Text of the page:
To Handle With Care: yes, a lot of pressure. My oldest handled it with grace. But my youngest developed panic attacks and left the church. He feels like a failure among Mormons, and for a long time, he felt that way in our family because our rhetoric left no room for not going. We always said, “when you go on your mission,” or other things of like-minded ness. Finally, after asking for forgiveness for assuming too much and thus creating unbearable anxiety for him, he believes that we do not view him as a failure.

    Anxiety disorders are tough. Most people think they’re trumped up to make excuses. They look on a guy as especially weak if he struggles so. I personally now feel that missions should be optional for young men as well as young women. I’ve seen time and time again where YW have thought they would not serve a mission, but weeks or months later they have an experience where they feel called to go. The choice gives them the opportunity to have that special experience with the Spirit. I’ve seen it with a few YM, but not often. I wish it was optional for them too, in the hope that if they felt called to go rather than expected to it might help many be able to serve more heartily, or even be able to go when they didn’t think they could.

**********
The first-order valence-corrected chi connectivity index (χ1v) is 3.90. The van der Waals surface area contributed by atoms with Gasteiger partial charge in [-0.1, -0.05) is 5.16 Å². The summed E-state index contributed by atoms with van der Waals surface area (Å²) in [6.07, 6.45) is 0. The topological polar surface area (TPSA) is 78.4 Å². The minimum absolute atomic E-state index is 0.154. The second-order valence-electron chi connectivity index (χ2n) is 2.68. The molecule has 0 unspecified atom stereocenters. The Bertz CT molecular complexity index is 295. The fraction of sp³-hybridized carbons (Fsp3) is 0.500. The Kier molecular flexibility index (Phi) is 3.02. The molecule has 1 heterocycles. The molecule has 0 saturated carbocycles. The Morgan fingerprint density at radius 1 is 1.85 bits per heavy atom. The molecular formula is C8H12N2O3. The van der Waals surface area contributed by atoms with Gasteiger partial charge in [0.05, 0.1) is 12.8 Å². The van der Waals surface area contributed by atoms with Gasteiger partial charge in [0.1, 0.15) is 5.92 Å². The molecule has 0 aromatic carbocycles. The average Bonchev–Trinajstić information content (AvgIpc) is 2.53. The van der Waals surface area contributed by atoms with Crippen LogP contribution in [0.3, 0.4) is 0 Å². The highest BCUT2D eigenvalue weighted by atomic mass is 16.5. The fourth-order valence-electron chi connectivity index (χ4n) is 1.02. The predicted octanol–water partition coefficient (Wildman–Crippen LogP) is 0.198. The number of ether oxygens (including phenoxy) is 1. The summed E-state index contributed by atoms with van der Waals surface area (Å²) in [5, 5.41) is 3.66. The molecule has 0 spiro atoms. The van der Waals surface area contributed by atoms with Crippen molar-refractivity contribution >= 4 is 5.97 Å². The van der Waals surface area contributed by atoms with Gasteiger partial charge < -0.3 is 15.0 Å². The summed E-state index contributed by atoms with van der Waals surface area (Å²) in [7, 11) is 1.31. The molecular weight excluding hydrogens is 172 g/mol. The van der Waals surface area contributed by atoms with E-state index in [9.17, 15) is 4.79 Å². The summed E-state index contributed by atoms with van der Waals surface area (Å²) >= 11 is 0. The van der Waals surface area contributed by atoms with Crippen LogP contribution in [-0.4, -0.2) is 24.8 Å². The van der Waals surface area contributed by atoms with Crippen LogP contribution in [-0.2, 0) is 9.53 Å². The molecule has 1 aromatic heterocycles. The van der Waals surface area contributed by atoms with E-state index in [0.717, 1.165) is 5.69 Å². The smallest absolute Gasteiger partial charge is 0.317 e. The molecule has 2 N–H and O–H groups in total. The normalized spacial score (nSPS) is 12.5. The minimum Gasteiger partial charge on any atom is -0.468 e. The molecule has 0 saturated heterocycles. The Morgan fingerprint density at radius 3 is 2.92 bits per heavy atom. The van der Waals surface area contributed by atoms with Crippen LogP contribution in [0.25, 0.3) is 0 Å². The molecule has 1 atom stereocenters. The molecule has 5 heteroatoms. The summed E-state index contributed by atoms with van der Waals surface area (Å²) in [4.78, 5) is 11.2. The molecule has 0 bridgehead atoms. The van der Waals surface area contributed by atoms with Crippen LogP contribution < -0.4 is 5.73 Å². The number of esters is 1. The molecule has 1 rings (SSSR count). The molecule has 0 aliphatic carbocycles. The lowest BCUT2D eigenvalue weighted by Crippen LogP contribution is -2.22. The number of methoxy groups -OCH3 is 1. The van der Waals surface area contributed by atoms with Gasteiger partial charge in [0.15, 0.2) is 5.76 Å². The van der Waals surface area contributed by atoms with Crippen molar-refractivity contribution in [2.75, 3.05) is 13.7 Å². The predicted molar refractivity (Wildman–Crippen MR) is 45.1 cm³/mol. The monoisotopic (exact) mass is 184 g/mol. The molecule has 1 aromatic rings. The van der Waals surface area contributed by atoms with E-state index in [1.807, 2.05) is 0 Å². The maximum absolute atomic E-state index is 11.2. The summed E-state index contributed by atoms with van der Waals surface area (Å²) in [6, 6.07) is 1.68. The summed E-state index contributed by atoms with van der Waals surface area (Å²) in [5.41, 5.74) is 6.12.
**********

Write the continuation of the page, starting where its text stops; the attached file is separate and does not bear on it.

But most of all, it would dearly help those who are shamed for not going. So much of what we say and do is hurtful, even though we don’t mean it to be. We need to own that better, repent, and say and do better. Jabari won’t suffer from such, but the average guy who doesn’t go has, does, and will suffer unwise judgment.

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  9. Rigel Hawthorne on April 21, 2014 at 6:06 PM

    What an incredible opportunity Jabari has to positively influence countless youth worldwide. I am glad he sees that potential and has sought direction from the spirit rather than being swayed by pressure and judgment, of which celebrity LDS people feel so oppressively. I hope for the best in his decision to finish his education. All of his ambitions are tangible with his enormous talent.